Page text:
Although it’s technically true that the PSAT doesn’t directly influence your future college admissions decisions, there’s still some important PSAT information you need to know. With the scholarship and practice opportunities this test provides, it can play a big role in where you eventually end up.
How PSAT Information and Scores Impact Scholarship Opportunities
PSAT information and scores are used when determining who qualifies as a National Merit Scholar. In fact, this test is also known as the National Merit Scholarship Qualifying Test. If designated a National Merit Finalist, you can expect big financial and admissions benefits when applying to some colleges.
To qualify as a National Merit Semifinalist, you must take the PSAT in the fall of your junior year of high school and score in the top 1% of PSAT scores for your state. Even if you don’t think you’ll qualify for the National Merit program, the PSAT prepares you to score well on the SAT. The tests have a similar format, though the PSAT is shorter, less challenging and doesn’t include an essay.
Registering for the PSAT
The PSAT is held every fall and generally starts in early October. Your school will submit your payment for the test after you register, but most schools need your payment in September. Although the test costs around $16, PSAT waivers are available to those who qualify.
If you’re not taking the test at your school or you’re home schooled, you need to bring a completed Student ID Form.
Preparing for the PSAT
Preparing for the PSAT involves more than just showing up on test day. In addition to weeks of studying and practice tests, you need to come prepared with the right materials and leave the wrong ones at home. However, students with special needs must do a little more to make sure they get the support and approvals they need.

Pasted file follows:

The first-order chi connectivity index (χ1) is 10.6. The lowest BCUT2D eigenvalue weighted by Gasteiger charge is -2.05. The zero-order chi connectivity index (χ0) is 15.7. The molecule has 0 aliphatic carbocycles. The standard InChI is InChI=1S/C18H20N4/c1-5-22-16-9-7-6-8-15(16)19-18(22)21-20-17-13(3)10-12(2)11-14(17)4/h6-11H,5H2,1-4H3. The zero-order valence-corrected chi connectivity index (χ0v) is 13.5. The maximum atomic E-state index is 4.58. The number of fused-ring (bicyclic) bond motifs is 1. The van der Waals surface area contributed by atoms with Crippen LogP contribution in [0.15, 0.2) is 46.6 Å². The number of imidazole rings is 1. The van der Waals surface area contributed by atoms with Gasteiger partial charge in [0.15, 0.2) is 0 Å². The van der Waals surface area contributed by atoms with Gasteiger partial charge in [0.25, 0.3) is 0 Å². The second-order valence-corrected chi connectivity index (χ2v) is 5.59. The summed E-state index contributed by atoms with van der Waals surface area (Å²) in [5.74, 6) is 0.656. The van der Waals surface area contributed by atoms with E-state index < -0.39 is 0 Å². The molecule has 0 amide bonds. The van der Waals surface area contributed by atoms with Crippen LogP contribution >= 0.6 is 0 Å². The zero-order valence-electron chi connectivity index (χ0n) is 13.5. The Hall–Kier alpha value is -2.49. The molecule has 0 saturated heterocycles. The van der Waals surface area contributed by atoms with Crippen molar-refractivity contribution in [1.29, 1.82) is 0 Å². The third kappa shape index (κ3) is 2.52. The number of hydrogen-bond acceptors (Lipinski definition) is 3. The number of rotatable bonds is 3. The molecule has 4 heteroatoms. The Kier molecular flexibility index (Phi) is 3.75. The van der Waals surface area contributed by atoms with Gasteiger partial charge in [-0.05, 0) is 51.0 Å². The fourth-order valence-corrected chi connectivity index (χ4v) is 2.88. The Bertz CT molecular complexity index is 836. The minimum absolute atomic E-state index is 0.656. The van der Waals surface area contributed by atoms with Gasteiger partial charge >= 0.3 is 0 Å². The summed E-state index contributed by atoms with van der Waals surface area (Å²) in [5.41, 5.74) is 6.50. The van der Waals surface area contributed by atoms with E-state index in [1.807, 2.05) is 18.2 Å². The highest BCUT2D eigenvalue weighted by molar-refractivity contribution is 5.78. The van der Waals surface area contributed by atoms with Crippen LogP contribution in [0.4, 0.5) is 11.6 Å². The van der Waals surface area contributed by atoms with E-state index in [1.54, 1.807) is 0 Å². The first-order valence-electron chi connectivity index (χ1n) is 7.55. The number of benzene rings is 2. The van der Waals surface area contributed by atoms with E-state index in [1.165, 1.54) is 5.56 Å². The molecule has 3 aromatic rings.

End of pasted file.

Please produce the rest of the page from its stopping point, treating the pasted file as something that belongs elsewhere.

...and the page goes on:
Authorization to bring in food and drinks or to receive other special testing accommodations must be requested well in advance of the test. In some cases, it can take up to seven weeks for requests to get reviewed, so it’s best to submit your special requests as soon as you commit to a test date. Epinephrine auto-injectors, such as EpiPens, can be brought without the need for special approval, but it’s best to notify the College Board of all medical accommodations you need.
You can use a calculator for part of the math portion of the test, but it must be an approved type. This includes graphing, scientific and four-function calculators. Whatever calculator you choose to bring, make sure you’ve used it before and it’s the same one you’ve been using for practice tests.
It’s important to note that the National Merit Scholarship Corporation also strictly prohibits most other devices. These include anything with Internet connectivity, anything that makes noise or devices that require an electrical outlet. You are also not allowed to bring smart watches, tablets, laptops or cell phones to the test. Failure to adhere to these rules will result in immediate dismissal and score cancellation.
Questions about the scholarships USF offers high-scoring students? Contact us online or at 813-974-3350 to learn more.
About Daniel Goodson
Daniel Goodson is a former Content Developer for USF’s Office of Innovative Education. He enjoys helping students and their families streamline the college application process by sharing new trends that impact outreach, applying, and admissions.